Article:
Apple might finally be adding a long-awaited public transit navigation tool in Apple Maps, the company’s mapping service heavily criticized for its direction problems when it launched in 2012.
Apple filed a patent called “Location Based-Features for Commute Assistant,” a function providing directions on buses, subways and trains, according to a patent it was awarded Thursday. The patent describes basic features closely resembling those offered by Google Maps, along with the ability for users to pinpoint specific spots for the route to include.
Still, Apple’s filing doesn’t mean such a feature is definitely coming to Apple Maps — companies routinely file for patents without incorporating the included ideas in any of their products.
Apple’s new patent arrives after the company acquired Embark and Hotspot last year, two popular services offering mass transportation directions. Apple bought both companies shortly before filing for the public transit direction patent in November 2013.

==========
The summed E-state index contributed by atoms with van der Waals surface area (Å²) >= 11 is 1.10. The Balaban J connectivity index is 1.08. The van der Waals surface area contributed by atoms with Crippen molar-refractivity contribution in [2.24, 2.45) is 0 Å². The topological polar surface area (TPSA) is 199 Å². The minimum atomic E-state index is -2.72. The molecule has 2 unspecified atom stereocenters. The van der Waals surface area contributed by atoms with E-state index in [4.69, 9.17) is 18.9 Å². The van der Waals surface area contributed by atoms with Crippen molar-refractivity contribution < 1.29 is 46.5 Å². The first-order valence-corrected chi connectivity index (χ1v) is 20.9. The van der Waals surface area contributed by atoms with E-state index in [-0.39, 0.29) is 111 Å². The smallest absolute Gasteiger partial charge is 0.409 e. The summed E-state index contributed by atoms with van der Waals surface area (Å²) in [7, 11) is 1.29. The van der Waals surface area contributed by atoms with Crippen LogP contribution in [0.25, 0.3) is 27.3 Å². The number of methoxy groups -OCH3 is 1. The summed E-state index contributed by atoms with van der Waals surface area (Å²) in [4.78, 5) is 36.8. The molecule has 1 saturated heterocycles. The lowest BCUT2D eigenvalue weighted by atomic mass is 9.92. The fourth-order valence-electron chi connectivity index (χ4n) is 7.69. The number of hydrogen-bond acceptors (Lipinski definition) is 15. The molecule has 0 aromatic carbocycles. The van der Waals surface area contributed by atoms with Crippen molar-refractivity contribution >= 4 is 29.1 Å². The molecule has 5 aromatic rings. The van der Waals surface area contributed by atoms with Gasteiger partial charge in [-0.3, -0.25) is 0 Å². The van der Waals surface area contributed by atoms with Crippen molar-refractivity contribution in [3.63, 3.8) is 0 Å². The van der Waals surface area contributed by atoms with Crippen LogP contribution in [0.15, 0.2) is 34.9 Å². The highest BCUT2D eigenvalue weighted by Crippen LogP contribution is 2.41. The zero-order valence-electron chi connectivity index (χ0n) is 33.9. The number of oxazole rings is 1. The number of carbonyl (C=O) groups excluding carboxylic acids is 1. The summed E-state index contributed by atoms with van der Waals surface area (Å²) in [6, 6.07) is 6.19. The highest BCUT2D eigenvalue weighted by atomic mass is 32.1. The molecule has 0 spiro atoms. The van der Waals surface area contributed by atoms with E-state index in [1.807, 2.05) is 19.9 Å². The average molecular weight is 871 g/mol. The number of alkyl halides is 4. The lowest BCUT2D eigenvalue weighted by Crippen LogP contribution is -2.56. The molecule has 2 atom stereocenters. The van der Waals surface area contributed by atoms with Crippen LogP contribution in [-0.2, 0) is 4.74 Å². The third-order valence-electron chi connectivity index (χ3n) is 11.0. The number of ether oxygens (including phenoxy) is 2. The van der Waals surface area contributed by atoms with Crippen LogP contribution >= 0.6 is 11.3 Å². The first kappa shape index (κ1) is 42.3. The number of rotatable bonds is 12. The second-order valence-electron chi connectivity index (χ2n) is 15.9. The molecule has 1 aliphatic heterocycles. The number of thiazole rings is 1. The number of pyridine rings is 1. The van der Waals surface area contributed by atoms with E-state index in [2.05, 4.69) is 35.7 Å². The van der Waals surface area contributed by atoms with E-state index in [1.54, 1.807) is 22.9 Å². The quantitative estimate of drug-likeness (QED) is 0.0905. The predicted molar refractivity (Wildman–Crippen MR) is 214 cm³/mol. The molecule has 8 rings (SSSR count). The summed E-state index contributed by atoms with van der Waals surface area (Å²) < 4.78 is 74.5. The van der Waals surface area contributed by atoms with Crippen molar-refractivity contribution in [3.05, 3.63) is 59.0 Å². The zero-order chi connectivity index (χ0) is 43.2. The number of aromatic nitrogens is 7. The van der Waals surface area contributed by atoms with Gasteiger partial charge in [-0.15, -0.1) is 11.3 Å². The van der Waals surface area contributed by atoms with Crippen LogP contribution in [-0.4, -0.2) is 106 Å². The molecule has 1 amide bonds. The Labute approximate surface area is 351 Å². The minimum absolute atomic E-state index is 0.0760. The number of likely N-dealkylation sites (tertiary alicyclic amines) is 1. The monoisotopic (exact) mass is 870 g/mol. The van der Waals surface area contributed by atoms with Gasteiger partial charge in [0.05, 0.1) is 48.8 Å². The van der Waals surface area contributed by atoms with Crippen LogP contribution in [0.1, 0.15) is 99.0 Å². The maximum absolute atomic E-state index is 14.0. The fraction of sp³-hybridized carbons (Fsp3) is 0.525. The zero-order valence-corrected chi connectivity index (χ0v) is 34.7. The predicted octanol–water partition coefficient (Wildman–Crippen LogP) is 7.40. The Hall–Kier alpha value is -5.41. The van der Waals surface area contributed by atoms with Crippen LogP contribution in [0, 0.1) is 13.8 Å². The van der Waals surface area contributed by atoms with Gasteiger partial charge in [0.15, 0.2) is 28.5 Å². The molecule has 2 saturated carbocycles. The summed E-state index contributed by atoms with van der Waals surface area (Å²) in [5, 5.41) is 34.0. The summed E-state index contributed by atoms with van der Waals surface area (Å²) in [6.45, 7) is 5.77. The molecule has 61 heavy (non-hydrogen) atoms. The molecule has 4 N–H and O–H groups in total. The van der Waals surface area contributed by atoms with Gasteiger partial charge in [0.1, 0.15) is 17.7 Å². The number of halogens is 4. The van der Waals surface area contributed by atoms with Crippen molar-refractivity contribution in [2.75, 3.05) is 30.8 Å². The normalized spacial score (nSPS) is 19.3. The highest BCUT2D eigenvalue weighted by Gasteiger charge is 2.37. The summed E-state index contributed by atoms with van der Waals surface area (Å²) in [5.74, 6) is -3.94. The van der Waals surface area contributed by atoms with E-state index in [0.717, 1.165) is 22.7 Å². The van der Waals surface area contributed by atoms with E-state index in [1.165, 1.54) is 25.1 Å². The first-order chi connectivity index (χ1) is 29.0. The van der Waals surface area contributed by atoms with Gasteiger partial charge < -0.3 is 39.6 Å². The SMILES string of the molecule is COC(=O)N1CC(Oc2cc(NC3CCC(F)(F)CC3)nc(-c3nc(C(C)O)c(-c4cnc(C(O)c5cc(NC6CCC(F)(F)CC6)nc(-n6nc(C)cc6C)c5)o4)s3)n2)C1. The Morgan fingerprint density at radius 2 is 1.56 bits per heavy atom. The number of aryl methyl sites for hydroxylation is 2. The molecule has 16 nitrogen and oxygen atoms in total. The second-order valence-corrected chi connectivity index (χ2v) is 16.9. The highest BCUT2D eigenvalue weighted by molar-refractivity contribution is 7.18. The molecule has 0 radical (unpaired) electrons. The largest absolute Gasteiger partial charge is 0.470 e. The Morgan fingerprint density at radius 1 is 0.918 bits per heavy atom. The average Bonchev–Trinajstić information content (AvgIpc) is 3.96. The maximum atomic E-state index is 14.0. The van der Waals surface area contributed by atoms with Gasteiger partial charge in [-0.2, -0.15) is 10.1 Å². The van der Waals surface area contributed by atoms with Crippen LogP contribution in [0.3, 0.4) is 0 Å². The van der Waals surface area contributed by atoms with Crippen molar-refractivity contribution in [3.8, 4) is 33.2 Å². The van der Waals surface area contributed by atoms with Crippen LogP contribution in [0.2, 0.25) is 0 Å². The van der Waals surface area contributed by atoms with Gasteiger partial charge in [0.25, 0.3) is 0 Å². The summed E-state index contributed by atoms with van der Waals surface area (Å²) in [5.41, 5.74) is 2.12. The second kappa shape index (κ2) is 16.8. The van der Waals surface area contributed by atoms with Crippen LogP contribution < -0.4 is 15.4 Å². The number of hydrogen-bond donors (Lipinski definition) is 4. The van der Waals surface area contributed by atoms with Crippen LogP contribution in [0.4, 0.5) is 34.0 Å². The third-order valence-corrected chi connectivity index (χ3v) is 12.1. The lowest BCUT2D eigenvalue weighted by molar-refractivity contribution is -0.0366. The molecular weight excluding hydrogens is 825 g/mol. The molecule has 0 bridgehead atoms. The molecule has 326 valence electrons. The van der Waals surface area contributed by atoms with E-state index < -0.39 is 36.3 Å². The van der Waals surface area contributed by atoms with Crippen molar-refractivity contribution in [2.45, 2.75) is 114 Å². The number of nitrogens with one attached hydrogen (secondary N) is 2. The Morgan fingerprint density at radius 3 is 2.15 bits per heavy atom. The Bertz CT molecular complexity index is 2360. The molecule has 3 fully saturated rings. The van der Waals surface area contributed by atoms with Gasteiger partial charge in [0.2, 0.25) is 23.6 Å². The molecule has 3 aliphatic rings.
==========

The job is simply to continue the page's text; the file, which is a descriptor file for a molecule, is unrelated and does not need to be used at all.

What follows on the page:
While Apple Maps initially suffered from faulty driving directions — paths allegedly included airport taxiways, for example — the service managed a strong rebound from its initial flop. In June, there were 42 million American adults using Apple Maps, compared to 64.5 million using Google Maps, according to comScore, numbers likely helped by Apple Maps’ status as the default map app in iOS.
- How the Biden Administration Lost Its Way
- Hanya Yanagihara Is Never Going to Read Your Mean Tweets
- Inside Finland's Plan to End All Waste by 2050
- Chloe Kim Is Ready to Win Olympic Gold Again—On Her Own Terms
- Asia Has Kept COVID-19 at Bay for 2 Years. Omicron Could Change That
- Investors Are Sinking Real Money Into Virtual Real Estate, With No Guarantees
- The Man Putin Fears